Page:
Clearly conscious of growing public awareness of how inhumanely enslaved people were treated, Isaacson repeats his criticism of the 'inveterate malice of the Aldermanbury junta' [i.e., the Anti-Slavery Society]. Allegations of 'inhuman treatment and unmitigated severity' against enslaved people were false, Isaacson argues, existing only in the 'distempered imagination of the libellous faction, with whom the charge originated'. He even provides a table, claiming to show that enslaved people were treated less harshly than soldiers or sailors for equivalent offences.


Recounting the story of one private of the Foot Guards, sentenced to 500 lashes for falling asleep at his post in London, Isaacson taunts the parliamentary supporters of emancipation, declaring 'it is not necessary … to cross the Atlantic for the purpose of discovering occasions for exercising your humanity'. Attempting to paint his opponents as hypocritical and selective in their sympathies, Isaacson writes contemptuously that 'not one doting driveller is found to express pity for the free British sufferer'.


His tone becomes more accusatory over the course of the article. Having dismissed its advocacy for enslaved people as misguided and superfluous, Isaacson writes: 'What then [does] the Anti-Slavery Society aim at? Clearly the destruction of the Colonies!'


Isaacson later returns to a preferred theme from his first article, arguing that enslaved people were 'accumulating property to an extent unknown among the lower classes of this community'. He embellishes this claim with abandon: enslaved people 'are known, not infrequently, to lend large sums of money to the whites upon interest'. Isaacson assures the reader that he, as the author, 'can, from personal observation, vouch for the authenticity of every particular'.

He makes explicit his unease at the impending meeting of parliament, 'under the auspices of a new ministry', which he fears will initiate 'unconditional emancipation' under the influence of 'the cant and jargon of ignorant enthusiasts', rather than his characterisation of life in the British West Indies. Isaacson was not hyperbolising for its own sake: he clearly regarded himself as part of a broader public battle about enslavement and emancipation, in which the interests of slave owners were mortally threatened by changes in government.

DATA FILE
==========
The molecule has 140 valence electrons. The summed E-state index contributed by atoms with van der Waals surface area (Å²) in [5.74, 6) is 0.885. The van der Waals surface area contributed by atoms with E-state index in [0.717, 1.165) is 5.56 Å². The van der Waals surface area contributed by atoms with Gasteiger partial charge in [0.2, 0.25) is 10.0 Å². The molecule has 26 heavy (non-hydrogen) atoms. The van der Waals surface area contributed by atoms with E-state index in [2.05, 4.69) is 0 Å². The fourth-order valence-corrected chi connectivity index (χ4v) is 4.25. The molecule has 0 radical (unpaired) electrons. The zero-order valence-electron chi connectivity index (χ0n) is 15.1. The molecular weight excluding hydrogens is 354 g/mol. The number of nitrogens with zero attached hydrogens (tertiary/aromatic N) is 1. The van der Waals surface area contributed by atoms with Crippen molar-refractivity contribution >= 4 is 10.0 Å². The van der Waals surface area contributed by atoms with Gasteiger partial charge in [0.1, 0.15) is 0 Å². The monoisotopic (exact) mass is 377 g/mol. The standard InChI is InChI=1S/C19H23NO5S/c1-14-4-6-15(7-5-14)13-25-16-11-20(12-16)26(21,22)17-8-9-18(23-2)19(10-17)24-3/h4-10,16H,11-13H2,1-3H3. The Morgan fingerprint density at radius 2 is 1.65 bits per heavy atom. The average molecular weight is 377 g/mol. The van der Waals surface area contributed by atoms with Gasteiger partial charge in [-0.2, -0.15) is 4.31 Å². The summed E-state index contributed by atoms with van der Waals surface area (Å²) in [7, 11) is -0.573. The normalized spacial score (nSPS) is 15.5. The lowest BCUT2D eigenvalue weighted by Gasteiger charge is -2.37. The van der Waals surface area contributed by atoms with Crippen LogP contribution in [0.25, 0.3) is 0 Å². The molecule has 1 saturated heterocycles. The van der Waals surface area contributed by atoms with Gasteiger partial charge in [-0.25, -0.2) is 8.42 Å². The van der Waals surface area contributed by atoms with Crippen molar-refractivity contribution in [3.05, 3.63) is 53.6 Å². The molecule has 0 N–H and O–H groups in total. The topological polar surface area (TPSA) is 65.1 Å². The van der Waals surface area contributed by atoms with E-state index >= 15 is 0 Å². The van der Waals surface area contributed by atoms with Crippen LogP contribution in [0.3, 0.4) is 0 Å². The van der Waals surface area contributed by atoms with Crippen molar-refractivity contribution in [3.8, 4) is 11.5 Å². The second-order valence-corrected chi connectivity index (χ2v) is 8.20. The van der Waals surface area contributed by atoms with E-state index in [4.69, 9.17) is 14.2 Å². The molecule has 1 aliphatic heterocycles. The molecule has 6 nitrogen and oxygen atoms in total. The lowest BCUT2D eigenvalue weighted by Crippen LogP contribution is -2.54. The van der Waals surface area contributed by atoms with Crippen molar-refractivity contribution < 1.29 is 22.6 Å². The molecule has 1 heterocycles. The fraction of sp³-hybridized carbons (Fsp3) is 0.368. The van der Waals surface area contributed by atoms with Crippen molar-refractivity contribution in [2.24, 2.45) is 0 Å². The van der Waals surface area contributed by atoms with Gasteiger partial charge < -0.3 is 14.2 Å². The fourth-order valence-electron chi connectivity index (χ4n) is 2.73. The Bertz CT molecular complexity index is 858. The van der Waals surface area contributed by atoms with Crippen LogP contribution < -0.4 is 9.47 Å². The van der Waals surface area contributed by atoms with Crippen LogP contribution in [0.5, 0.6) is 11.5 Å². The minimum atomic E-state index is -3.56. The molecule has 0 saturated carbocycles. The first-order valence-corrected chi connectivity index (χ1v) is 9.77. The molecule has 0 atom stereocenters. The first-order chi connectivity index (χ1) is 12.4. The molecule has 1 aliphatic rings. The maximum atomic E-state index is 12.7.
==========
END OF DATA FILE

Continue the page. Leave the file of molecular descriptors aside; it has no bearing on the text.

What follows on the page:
'A Vindication of the West-India Proprietors' - the Mansion House Chapel Speech in Camberwell

The text of Isaacson's speech was published shortly after he delivered it on 8th August, with the title 'A Vindication of the West-India Proprietors'.⁸


In the speech, he emphasised his supposed disinterest - as someone 'totally unconnected with the West India Body' - yet privileged knowledge by virtue of having '[witnessed] the African in a state of slavery', alluding repeatedly to his 'personal knowledge' gained as rector in St Paul's, Demerara.


He makes much of his personal journey and experience, professing to have harboured 'prejudices against the planters' before travelling to the West Indies. He juxtaposes his expectation - that he would find enslaved people 'in a state of physical and moral suffering, degrading to human nature' - with what he claims to have found. Publicised cases of brutality were 'exceptions', he argues, making the extraordinary claim that although he had 'nearly ten thousand [enslaved people] in [his] own parish', he 'never witnessed a case of cruelty, and never had a complaint breathed in [his] ear' by a single enslaved person.